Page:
Little Nellie craved a kiss from someone who had just received the Eucharist

1907 Ireland, a toddler nicknamed "Little Nellie" was dying tragically of TB in a Catholic convent. But she had the spunk to suggest a barter to her statue of the Infant of Prague: "Jesus, if you give me Your ball, I will give you my shoeses". 
Her nurse, Miss Hall, told her she could not have that, but Nellie retorted, "Him can give it if Him likes!" Verily a few years later Nellie’s request was granted insofar as Jesus gave her the world to  influence when accounts of her holiness and mystical gifts moved the heart of Pope Saint Pius X to issue the decree in 1910 which lowered the age of First Holy Communion from 12 to 7 years.

Little Nellie was the youngest of 4 children. Her mother died when she was an infant and her father, finding himself unable to cope on his own, placed his tiny tots in care. The convent home was found for Nellie in Cork City. Some believe Irish nuns of that day were excessively harsh, and perhaps they were stern. Indeed, before Little Nellie came to be beloved by these brides of Christ, she softened their hearts. During her short stay in their midst, rather than being dominated by them, she directed them to deeper holiness.
To wit, Little Nellie was a bright child and was taken for lessons in their schoolroom, but she kept crying out during class, and thinking she was acting up, a nun punished her by taking away her new shoes and socks and forcing her to wear old boots. Soon they found the reason for Nellie’s wailing was that she had previously sustained a severe spinal injury which made sitting still in class agonising. Nellie so lovingly forgave the nun who had disciplined her that the nun’s heart melted. There are a surprising number of these accounts told of Little Nellie by the members of that community.

Nellie’s lungs were found to be so badly consumptive that she was given months to live. Frustrated on account of being confined constantly to her cot, Nellie was induced to offer a novena to the Infant of Prague for a grace of healing, and after 9 days of prayer Nellie had such inexplicably renewed strength she was able to walk in the garden, thus inspiring her to befriend the Divine Child. With great love she kept up lively conversations with the statue of the Infant, chatting with Him as though he were her closest peer, using her gift for music to play tunes on her bugle for Him. Nellie, entirely of her own volition, insisted that clean, fresh flowers were the only ones which were to be kept by the statue of the Infant, refusing a gift of fake flowers from one of the nuns by telling her, "they are too stiff…give Him some of His own flowers."

Her nurse took Nellie to do the Stations of the Cross. Seeing Christ being nailed to the Cross while conscious of His omnipotence, Nellie expressed her bewilderment, "But why Him letting them do that? Him could stop them if Him liked!" When she learnt Our Lord let His Blood flow so as to cleanse us of our sin, she cried, "Poor Holy God! Oh, poor Holy God!" This became the source of her later appellation by which she is known to this day: Little Nellie of Holy God.
In addition to TB, more physical agonies were visited upon her; a tooth was found growing at the root of her tongue which had to be removed, and she was diagnosed as having a diseased jaw from which diffused a horrible stench. As her jawbone crumbled, and she would pinch her crucifix and ask, "What is it compared with what He suffered on the Cross for me?" 

She started demonstrating a gift for knowing if someone had received the Eucharist or not. She flatly told a girl who tried to fool her into thinking she had received the Sacred Species, "you did not get Holy God today." When the nuns came up from Mass, she knew which ones had just received the Eucharist and which ones had not. More and more often Nellie had privileged colloquies with Christ. Once when her nurse mistakenly thought she had died, Nellie humbly revealed, "Holy God says I am not good enough to go yet."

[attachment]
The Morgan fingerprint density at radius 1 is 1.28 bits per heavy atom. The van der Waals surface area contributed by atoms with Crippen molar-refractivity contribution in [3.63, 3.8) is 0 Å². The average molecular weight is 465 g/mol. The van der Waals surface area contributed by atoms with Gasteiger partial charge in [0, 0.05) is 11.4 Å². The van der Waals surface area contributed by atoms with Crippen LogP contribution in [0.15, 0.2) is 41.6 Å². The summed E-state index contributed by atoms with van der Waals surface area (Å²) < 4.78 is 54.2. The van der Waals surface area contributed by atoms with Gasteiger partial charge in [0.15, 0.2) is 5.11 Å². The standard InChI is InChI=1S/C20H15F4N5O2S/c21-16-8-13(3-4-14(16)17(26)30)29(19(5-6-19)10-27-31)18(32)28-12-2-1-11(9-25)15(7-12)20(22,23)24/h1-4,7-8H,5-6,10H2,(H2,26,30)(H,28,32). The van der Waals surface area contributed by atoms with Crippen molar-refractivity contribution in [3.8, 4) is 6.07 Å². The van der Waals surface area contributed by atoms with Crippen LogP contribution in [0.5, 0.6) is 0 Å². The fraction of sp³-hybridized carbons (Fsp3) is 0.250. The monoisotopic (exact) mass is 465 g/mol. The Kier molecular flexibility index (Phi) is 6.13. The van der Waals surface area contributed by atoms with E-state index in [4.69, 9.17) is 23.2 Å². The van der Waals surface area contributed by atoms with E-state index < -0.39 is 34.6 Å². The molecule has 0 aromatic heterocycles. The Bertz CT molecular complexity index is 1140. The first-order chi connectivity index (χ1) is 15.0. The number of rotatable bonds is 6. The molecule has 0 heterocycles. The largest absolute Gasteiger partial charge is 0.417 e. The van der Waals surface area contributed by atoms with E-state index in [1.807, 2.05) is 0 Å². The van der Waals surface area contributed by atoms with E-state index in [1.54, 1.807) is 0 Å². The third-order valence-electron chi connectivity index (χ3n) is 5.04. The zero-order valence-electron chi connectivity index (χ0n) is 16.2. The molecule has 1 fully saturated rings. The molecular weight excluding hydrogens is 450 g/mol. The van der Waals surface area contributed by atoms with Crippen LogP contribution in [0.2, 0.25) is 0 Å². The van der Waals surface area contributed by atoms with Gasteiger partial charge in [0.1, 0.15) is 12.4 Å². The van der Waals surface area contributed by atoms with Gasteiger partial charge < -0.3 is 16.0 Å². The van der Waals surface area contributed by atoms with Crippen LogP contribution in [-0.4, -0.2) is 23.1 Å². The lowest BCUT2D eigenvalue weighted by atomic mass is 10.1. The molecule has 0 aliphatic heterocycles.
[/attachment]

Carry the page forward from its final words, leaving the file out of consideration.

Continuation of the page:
All the while in her grew an intense desire to actually receive the Sacred Species before she succumbed to death. Yet Little Nellie was still some 8 years younger than the age children were then given their First Holy Communion, so she gave her nurse this request, "When next you go down to chapel to get Holy God, come back and kiss me. I want Holy God!"  A kiss from her nurse would momentarily satisfy Nellie’s longings. Perhaps if you are a parent with babe in arms, you may kiss your child after you have received the Eucharist as Nurse Hall kissed Nellie. Two months before her death Nellie made her First Holy Communion and on that same day the stench from her jaw suddenly disappeared and the smell of incense surrounded her cot.

She would come to be known as the Little Violet of the Blessed Sacrament, but Nellie was no shrinking violet; once when a priest was about to give her a blessing, she instructed him to take off his biretta first, "Father, take off your cap!"
When on her deathbed, one of the Sisters asked Nellie that when she went to God, she was to ask Our Lord to take her to Heaven, but Nellie responded, "Holy God can’t take you Mother, till you are better and do what He wants you to do."  This nun lived to be 99.
At 4 years and 5 months old, as she was about to die, Little Nellie said she could feel Holy God coming for her, and she breathed her last.
Little Nellie of Holy God was born on August 24, 1903. Perhaps we may remember her on her birthday this year, and pray for the childlike Faith Our Blessed Lord said was necessary for our entry into His Kingdom, and for her special love of the Eucharist.  

I wrote this column for The Mass of Ages, the magazine of The Latin Mass Society of England and Wales. You may read the entire magazine here


  1. Thank you for this very charming story. May Holy God bless us all and we Him.


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